Column: The big Aaron Ramsdale decision that Sheffield United must make with goalkeeper low on confidence

Throughout his managerial career, ever since its very first days in the Sheffield Sunday League with Bradway, Chris Wilder has relished tough selection decisions.

Tuesday, 19th January 2021, 6:00 am

If he has them, he reasons, then the team is more than likely going well. Players on the outside are pushing those current in possession of the shirt hard, giving him genuine dilemmas in the days leading up to naming his team.

Those decisions are still difficult now, albeit for a completely different reason; Wilder and his trusted staff are desperately searching for the formula to help Sheffield United's season get back on track. In 19 league games this season, United have fielded 10 different combinations in midfield - a direct consequence of not only form, but issues of both injury and illness.

One man to have started every game for United this season is Aaron Ramsdale and whatever your view on his summer signing, it's beyond question that he's had a difficult start to his second spell as a Blade, to say the very least.

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Three more goals against him in the defeat to Spurs took his tally to 32 for the season after 19 games. Considering United conceded just 39 across the entirety of their last campaign, the drop-off is stark.

The caveat for me is that that cannot be solely attributed to Ramsdale. He had the difficult, if not nigh-on impossible, task of replacing Dean Henderson between the posts, a man whose character and performances captured the hearts of United fans throughout his two loan spells.

Despite coming through the ranks at United, Ramsdale never established such goodwill. He was very much a rookie when he was sold to Bournemouth, and returned to Bramall Lane determined not to repeat the experience of last season when he was relegated with the Cherries. So far, it hasn't gone to plan for anyone.

Despite attempts to paint an alternative picture in both the media and amongst fans, Ramsdale wasn't at fault for any of Spurs' three goals. In fact, of those 32 conceded this season, only one of Marcus Rashford's goals for Manchester United could be seen as a genuine howler, when the shot was straight at Ramsdale but squirmed through his body.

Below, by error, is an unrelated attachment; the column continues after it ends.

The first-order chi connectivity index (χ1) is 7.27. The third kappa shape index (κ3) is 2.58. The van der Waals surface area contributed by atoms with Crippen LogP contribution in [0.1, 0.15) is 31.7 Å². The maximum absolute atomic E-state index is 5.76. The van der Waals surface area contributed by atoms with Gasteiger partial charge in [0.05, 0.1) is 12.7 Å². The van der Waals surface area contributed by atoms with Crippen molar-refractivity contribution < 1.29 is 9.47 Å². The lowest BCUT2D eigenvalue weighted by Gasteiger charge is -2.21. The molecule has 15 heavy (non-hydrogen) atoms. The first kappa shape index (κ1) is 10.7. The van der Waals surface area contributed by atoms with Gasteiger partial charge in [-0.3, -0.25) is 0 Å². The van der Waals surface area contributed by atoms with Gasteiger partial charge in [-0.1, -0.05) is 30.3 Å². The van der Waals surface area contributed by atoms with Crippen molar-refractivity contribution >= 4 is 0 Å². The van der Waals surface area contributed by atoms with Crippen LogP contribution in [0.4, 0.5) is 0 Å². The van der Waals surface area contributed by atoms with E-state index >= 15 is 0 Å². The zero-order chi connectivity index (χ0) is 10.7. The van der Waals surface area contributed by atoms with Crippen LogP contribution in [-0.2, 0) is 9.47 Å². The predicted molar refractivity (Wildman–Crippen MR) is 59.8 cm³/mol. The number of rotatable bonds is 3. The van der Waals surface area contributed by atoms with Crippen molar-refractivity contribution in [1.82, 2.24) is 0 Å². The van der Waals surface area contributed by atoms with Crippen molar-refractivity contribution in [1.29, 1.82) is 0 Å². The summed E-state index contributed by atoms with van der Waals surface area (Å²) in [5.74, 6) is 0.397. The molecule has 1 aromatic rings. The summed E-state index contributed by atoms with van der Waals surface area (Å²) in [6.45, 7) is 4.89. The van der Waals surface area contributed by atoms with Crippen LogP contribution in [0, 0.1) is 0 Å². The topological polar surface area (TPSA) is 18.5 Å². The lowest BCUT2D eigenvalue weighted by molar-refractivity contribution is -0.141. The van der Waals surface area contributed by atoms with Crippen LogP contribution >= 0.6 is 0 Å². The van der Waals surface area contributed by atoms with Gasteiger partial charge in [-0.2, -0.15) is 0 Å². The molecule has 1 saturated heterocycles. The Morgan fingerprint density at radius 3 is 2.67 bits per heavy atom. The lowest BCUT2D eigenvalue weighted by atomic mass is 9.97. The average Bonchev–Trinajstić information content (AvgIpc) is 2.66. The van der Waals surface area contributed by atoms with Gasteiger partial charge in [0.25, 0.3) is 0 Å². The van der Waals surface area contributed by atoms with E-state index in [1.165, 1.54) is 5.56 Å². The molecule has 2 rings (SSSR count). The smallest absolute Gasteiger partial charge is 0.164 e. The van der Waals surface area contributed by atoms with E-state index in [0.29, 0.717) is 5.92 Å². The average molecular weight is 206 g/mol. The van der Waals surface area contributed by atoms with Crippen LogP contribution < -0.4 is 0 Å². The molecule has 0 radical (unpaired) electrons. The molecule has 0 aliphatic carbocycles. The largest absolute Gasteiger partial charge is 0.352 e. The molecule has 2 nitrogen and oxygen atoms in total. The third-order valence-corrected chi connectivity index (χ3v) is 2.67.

That Bramall Lane goalmouth can be a lonely place at times, and Aaron Ramsdale looks like he's feeling that more often than not at the minute: Andrew Yates/Sportimage

But at the same time, the 22-year-old hardly exudes confidence at this moment in time. There was an uneasy kick just seconds into the Spurs game and it was noticeable that, when a cross came in from the left, John Egan almost took Ramsdale out as he rushed to clear. Either there wasn't a shout from his goalkeeper, or there was - and both scenarios pose their own questions.

Time to nail the colours to the mast, as it were. Ramsdale is a good goalkeeper. Not yet a 'great' at this level - not many are, at his age - and suffering, to my eye at least, from a dreadful and completely understandable lack of confidence.

This weekend sees United take another break from Premier League relegation battling and assume the unfamiliar tag of favourites again, at home to lower-mid-table League One side Plymouth Argyle in the FA Cup.

Should Wilder stick or twist with his goalkeeper? There are two schools of thought at play - start him in the hope that he can secure another clean sheet and regain some confidence back, against players not of the level of Harry Kane and Co.

Or rest him, giving either Michael Verrips or Wes Foderingham a rare run-out and allow Ramsdale a weekend off to clear his head.

Without knowing the player at all, I'd be inclined to guess that he'd want to play, given the chance.

If his name does feature on the teamsheet at 2pm on Saturday, then Wilder and his staff will believe that is the best thing for the player and the team. The same if he is on the bench, or rested completely. They, after all, will have seen him all week in training, and have a better grasp of the player's psychological make-up than any of us casual observers.

But that Bramall Lane goalmouth can be a lonely place at times, and Ramsdale looks like he's feeling that more often than not at the minute.